Iga Swiatek will become world number one on Monday no matter what happens against Naomi Osaka, although the rivalry between the two could become a historic challenge in women’s tennis.
Swiatek moves to the top of the rankings only thanks to Ashleigh Barty’s retirement, which shocked the tennis world last week, but that doesn’t mean she’s lost the crown. The Pole was on top of his game this spring, winning titles in Qatar and Indian Wells before reaching the final on Saturday in Miami. In total, he made 16 straight matches, the last eight of which came in straight sets.
We also welcome Osaka’s return to the elite level. She walked off the field in Indian Wells crying after being abused by the fans in a crushing loss to Veronika Kudremetova and on Thursday cried again silently despite tears of joy and comfort rather than sadness and anger. Her three-set victory over Belinda Bencic was cathartic and battle-hardened, and it was her biggest win in an Australian Open title in 15 months.
Tears are also a regular feature of Swiatek’s public character. In stark contrast to Barty’s private and reserved, the 20-year-old says she never goes “a week without crying for a week, so I cry when I lose, I cry when I win,” an endearing bluntness to her. For the tennis community, including the city of Osaka itself.
Swiatek vs Osaka
- History: Saturday 2 April
- hour: 6 pm GMT
- TV / Live Streaming– Amazon Prime Video via the Prime Video website or app on mobile, tablet or smart TV (with Prime subscription, £7.99 per month)
- me Expect: Osaka has been playing well, but Swatek has looked invincible for weeks, with his defense and field coverage improving significantly. Swiatek in straight sets.
Nowhere is Swiatek more famous than Poland. She was born in the suburbs of Warsaw, to her parents Dorota, an orthodontist, and Tomasz, a former world champion in rowing and an Olympic athlete. Her father encouraged her to play sports and she was playing tennis when she saw her older sister Agata playing and stayed.
Now, there are a few big names in Poland.
“When it comes to athletes, it is second only to Robert Lewandowski,” says Michal Pochubin, correspondent for Polish national radio TVP. me.
Swiatek’s rise to number one was a catalyst for a huge surge in popularity in his homeland, where his surprise victory at the 2020 French Open had little effect at first.
“Of course it was a historic achievement, but outside the tennis community there hasn’t been much hype,” adds Pochopien.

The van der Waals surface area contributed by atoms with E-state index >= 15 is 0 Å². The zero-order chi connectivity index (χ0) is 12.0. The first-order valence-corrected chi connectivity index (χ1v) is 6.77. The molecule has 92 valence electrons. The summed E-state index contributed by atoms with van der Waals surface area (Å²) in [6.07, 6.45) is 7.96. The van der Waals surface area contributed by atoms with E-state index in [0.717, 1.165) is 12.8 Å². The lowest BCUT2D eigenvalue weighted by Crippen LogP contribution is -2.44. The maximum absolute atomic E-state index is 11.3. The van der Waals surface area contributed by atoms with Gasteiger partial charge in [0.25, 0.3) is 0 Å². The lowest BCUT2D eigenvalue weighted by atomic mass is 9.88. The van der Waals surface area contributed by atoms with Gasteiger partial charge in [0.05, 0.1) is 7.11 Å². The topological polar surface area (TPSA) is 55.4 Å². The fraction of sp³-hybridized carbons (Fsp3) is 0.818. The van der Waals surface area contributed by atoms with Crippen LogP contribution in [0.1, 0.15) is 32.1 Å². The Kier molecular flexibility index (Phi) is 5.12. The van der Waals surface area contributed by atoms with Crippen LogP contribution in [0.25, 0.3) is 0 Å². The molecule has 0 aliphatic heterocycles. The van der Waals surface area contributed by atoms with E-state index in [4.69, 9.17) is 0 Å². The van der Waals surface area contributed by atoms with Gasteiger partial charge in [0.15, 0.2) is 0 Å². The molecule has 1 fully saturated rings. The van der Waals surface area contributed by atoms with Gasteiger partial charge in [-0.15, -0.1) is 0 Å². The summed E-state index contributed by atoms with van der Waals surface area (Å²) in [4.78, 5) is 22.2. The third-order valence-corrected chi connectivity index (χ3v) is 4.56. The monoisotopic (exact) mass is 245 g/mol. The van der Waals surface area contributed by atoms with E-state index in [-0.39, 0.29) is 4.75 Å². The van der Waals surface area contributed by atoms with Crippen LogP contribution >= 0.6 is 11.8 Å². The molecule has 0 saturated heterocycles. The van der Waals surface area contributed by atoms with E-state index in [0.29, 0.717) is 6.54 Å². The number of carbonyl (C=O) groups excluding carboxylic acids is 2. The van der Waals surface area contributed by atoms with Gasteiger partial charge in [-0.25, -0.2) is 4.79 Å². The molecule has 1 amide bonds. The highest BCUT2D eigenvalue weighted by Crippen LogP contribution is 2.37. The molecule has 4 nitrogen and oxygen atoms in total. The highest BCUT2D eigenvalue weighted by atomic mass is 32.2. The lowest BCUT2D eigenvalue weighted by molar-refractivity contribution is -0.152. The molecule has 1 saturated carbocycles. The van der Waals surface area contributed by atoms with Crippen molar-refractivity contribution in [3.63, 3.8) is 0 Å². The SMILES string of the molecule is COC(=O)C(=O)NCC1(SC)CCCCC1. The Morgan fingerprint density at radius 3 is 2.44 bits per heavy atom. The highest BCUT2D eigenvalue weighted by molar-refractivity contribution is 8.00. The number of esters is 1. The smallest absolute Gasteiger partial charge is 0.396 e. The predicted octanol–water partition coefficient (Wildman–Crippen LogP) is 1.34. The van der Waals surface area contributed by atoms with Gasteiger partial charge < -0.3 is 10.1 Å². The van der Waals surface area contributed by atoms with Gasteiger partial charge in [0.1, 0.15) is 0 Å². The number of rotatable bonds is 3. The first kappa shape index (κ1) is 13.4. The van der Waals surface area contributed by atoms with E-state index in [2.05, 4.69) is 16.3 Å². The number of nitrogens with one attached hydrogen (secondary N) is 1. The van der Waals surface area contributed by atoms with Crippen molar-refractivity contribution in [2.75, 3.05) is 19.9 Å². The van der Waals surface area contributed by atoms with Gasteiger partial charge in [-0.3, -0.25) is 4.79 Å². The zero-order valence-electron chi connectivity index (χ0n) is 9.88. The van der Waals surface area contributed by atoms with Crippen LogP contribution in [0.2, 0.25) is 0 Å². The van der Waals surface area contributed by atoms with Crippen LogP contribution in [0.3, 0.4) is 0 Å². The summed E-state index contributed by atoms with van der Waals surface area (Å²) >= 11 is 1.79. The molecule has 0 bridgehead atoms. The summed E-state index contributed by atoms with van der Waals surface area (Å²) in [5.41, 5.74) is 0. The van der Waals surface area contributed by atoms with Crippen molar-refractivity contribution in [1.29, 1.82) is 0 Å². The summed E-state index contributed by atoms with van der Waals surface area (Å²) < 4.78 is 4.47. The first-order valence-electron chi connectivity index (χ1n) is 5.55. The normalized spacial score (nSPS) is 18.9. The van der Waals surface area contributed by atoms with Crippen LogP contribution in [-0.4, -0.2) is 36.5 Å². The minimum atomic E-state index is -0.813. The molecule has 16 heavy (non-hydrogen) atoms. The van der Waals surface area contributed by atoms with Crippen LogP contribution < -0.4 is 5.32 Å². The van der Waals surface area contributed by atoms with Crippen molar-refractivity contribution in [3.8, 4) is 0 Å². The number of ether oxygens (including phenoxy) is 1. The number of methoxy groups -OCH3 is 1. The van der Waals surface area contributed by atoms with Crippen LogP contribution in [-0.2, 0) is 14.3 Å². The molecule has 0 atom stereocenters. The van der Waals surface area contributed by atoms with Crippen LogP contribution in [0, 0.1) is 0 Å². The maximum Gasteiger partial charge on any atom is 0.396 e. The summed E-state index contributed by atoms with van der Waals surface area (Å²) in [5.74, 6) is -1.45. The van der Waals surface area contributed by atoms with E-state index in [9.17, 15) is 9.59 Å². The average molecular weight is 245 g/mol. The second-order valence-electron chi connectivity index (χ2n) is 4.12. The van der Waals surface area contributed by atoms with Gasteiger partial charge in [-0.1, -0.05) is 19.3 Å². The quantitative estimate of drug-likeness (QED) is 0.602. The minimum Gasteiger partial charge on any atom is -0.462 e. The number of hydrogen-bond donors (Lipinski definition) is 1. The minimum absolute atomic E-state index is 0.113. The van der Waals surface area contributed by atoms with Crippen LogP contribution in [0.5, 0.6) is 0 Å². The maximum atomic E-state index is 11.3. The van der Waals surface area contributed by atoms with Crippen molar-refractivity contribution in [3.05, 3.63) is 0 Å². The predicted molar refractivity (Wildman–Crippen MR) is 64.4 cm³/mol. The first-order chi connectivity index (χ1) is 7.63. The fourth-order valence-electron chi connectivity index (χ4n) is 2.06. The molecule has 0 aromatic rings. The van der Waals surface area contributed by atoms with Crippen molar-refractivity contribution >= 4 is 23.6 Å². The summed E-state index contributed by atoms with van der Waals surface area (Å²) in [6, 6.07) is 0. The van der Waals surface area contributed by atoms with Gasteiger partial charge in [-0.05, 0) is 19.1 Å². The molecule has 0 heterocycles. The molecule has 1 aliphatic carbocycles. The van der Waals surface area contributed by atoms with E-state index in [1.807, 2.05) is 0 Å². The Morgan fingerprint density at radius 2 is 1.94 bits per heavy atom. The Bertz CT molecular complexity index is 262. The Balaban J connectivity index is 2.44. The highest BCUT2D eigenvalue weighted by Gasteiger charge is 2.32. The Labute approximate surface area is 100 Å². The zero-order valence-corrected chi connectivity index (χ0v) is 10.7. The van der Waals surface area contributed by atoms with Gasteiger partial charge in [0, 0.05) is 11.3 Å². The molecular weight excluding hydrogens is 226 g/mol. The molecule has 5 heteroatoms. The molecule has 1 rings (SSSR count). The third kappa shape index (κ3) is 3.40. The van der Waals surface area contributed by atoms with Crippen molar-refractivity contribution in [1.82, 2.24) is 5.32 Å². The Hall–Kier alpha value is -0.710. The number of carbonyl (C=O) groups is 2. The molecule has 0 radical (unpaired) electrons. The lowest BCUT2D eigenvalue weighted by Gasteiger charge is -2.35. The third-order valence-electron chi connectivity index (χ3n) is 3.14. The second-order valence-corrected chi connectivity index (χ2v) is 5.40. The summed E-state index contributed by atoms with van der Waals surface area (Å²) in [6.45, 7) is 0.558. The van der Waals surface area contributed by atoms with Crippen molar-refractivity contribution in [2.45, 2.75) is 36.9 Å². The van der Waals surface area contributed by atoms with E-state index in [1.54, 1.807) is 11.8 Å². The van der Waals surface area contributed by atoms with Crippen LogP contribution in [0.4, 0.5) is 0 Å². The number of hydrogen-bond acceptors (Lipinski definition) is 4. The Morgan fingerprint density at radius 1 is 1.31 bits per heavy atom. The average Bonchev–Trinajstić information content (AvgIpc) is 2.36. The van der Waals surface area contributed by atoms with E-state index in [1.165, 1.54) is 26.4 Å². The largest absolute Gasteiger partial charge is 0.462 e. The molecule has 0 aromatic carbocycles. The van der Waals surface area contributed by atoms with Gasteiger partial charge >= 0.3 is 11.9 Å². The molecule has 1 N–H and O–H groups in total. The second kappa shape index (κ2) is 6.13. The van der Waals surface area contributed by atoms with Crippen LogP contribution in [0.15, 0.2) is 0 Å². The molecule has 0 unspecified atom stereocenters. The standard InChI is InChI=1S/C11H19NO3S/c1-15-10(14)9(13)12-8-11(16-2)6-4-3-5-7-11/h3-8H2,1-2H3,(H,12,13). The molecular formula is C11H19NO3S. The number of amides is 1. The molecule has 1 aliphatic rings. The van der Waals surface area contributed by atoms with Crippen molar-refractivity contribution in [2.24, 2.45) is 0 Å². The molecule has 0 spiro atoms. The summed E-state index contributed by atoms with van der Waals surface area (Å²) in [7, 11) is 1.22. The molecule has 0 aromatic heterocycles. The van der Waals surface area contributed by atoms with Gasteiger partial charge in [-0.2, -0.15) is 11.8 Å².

“It has been discussed for several days, but I have not noticed an excessive increase in interest in tennis in Poland. I have the impression that there is a lot of interest in it now, when it has been dominant for several weeks.
It’s not just empty talk either. Over the Easter weekend, Poland will host Romania in the Billie Jean King Cup qualifiers and demand has increased thanks to Swiatek’s new status as well as his unbeaten streak in 16 games on the hard courts.
“Often, celebrities have fans and enemies, but not in the case of Swiatek,” Pochopien adds.
“He doesn’t even have opponents. It’s impossible not to like her for her behavior on the court or for her moves on social networks.
The test now will be whether his superstars can shine more worldwide. When she plays Osaka on Saturday, Swiatek will be the bookie’s favorite to win, but plenty of people on the planet can pick her opponent from the lineup. She has barely over 500,000 followers on Instagram, compared to Osaka’s 2.8 followers and Emma Raducanu’s 2.1. Swiatek has to catch up.
Not outside. Swiatek has already shown that she can excel on all surfaces – she was the 2018 Wimbledon junior champion and reached the fourth round there last year – and she is a celebrity in the locker room. If she beats Osaka on Saturday, she would wake up on Monday morning with number one in the world and a third consecutive title to her name, not to mention the £2.67 million in prize money in 2022 alone.
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